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A Tale of Two Cities
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A Tale of Two Cities
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  • A blush on the countenance of Monsieur the Marquis was no impeachment of his high breeding; it was not from within; it was occasioned by an external circumstance beyond his control—the setting sun.
  • While one external cause, and that a reference to his long lingering agony, would always—as on the trial—evoke this condition from the depths of his soul, it was also in its nature to arise of itself, and to draw a gloom over him, as incomprehensible to those unacquainted with his story as if they had seen the shadow of the actual Bastille thrown upon him by a summer sun, when the substance was three hundred miles away.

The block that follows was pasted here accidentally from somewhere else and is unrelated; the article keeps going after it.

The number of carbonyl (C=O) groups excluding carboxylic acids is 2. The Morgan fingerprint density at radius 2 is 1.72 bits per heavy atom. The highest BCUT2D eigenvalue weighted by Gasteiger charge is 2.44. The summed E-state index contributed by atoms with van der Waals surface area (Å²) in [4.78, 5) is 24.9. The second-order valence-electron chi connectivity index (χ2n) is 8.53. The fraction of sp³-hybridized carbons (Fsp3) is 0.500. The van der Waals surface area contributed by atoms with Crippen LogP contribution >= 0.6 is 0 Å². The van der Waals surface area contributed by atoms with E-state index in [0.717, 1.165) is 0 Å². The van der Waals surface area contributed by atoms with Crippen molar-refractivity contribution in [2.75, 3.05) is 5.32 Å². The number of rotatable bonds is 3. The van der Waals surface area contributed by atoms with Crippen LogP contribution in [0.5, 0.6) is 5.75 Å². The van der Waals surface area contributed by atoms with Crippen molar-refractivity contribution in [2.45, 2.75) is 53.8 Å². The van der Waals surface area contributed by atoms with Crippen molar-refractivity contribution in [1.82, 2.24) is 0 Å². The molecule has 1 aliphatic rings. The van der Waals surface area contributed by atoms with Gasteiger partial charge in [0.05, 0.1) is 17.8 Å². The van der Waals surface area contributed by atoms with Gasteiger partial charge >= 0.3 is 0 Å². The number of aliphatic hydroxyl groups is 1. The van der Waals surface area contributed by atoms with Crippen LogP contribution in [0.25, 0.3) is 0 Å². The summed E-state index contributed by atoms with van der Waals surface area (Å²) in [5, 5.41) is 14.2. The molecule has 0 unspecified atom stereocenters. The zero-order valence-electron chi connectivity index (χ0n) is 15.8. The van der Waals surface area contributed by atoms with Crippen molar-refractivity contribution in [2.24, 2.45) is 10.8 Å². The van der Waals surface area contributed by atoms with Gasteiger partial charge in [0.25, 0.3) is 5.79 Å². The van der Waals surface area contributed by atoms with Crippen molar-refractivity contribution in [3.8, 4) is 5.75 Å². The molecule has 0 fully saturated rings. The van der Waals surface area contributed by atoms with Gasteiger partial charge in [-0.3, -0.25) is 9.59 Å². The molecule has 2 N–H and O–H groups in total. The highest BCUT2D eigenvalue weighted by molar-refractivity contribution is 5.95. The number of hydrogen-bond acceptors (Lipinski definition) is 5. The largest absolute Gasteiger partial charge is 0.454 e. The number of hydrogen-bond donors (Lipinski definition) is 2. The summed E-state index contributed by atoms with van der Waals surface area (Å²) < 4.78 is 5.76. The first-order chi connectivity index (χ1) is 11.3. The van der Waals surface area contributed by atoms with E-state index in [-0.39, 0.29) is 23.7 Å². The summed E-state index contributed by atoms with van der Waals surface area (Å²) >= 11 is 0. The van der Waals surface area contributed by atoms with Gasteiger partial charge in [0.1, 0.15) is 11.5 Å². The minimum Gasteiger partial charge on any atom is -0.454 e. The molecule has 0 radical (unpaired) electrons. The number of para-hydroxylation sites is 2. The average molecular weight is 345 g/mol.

• Similarly, during two or three hours of drawl, and the winnowing of many bushels of words, Madame Defarge’s frequent expressions of impatience were taken up, with marvellous quickness, at a distance: the more readily, because certain men who had by some wonderful exercise of agility climbed up the external architecture to look in from the windows, knew Madame Defarge well, and acted as a telegraph between her and the crowd outside the building.

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  • External trade makes up almost half of the country’s economy.
  • This medicine is for external use only.

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